Out of 74 countries, this country is least hit by massive cyber attack

An international cyber attack struck the globe on Friday (May 12),including countries like UK ,Spain, US and Russia. It apparently exploited a flaw exposed in the documents leaked from US National Security Agency.
Two security firms — Kaspersky Lab and Avast — said they had identified the malware behind the attacks, indicating that Russia was the hardest hit.
A world map showed Israel among those affected but on a low scale alongside regional neighbors Jordan, Egypt, Iran and Saudi Arabia. Low-level attacks were also recorded in Canada, the US, most of South America and Europe.
It was not immediately clear which industries or companies in Israel were affected.
India, Ukraine and Kazakhstan were more severely hit, as shown on the map.
The Russian Interior Ministry has confirmed it was hit by the “ransomware” attack, which encrypts data on infected computers and demands payment, usually via the digital currency bitcoin, to release it. Britain’s health service was also hit hard Friday as the attack froze computers at hospitals across the country, shutting down wards, closing emergency rooms and bringing medical treatments to a screeching halt.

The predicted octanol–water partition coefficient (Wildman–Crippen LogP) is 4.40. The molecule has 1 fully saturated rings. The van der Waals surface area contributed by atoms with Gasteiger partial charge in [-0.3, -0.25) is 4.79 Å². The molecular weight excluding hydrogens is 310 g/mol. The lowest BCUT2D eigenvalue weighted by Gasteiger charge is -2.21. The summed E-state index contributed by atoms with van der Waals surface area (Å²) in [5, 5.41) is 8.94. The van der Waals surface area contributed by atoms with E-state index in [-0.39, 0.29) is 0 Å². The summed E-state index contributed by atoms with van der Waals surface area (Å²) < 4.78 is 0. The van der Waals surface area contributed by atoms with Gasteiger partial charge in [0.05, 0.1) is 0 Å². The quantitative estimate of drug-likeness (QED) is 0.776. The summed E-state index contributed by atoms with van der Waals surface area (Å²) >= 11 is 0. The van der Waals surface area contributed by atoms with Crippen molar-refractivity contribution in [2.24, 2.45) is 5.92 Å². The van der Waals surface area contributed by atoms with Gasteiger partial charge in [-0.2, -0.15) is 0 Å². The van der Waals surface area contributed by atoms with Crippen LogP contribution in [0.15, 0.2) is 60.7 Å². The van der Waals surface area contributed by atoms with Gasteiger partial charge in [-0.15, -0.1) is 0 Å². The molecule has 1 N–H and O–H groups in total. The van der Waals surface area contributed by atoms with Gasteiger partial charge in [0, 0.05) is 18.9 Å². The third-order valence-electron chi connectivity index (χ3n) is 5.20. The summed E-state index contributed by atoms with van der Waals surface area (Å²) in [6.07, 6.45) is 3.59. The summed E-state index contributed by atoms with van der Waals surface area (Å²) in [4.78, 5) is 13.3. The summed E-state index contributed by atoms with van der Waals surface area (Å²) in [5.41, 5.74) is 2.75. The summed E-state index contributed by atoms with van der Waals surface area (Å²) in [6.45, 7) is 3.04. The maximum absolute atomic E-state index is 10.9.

The attacks — which experts said affected dozens of countries — used a technique known as ransomware that locks users’ files unless they pay the attackers a designated sum in the virtual currency bitcoin.
Affected by the onslaught were computer networks at hospitals in Britain, the Spanish telecom giant Telefonica and the US delivery firm FedEx and many other organizations.
Britain’s National Cyber Security Centre and its National Crime Agency were looking into the UK incidents, which disrupted care at National Health Service facilities.
“This is not targeted at the NHS, it’s an international attack and a number of countries and organizations have been affected,” British Prime Minister Theresa May said.
Russia’s interior ministry said that some of its computers had been hit by a “virus attack” and that efforts were underway to destroy it.
The US Department of Homeland Security’s computer emergency response team said it was aware of ransomware infections “in several countries around the world.”
Jakub Kroustek of the security firm Avast said in a blog post update around 2000 GMT, “We are now seeing more than 75,000 detections… in 99 countries.”
Kaspersky researcher Costin Raiu cited 45,000 attacks in 74 countries, saying that the malware, a self-replicating “worm,” was spreading quickly.
In a statement, Kaspersky Labs said it was “trying to determine whether it is possible to decrypt data locked in the attack — with the aim of developing a decryption tool as soon as possible.”

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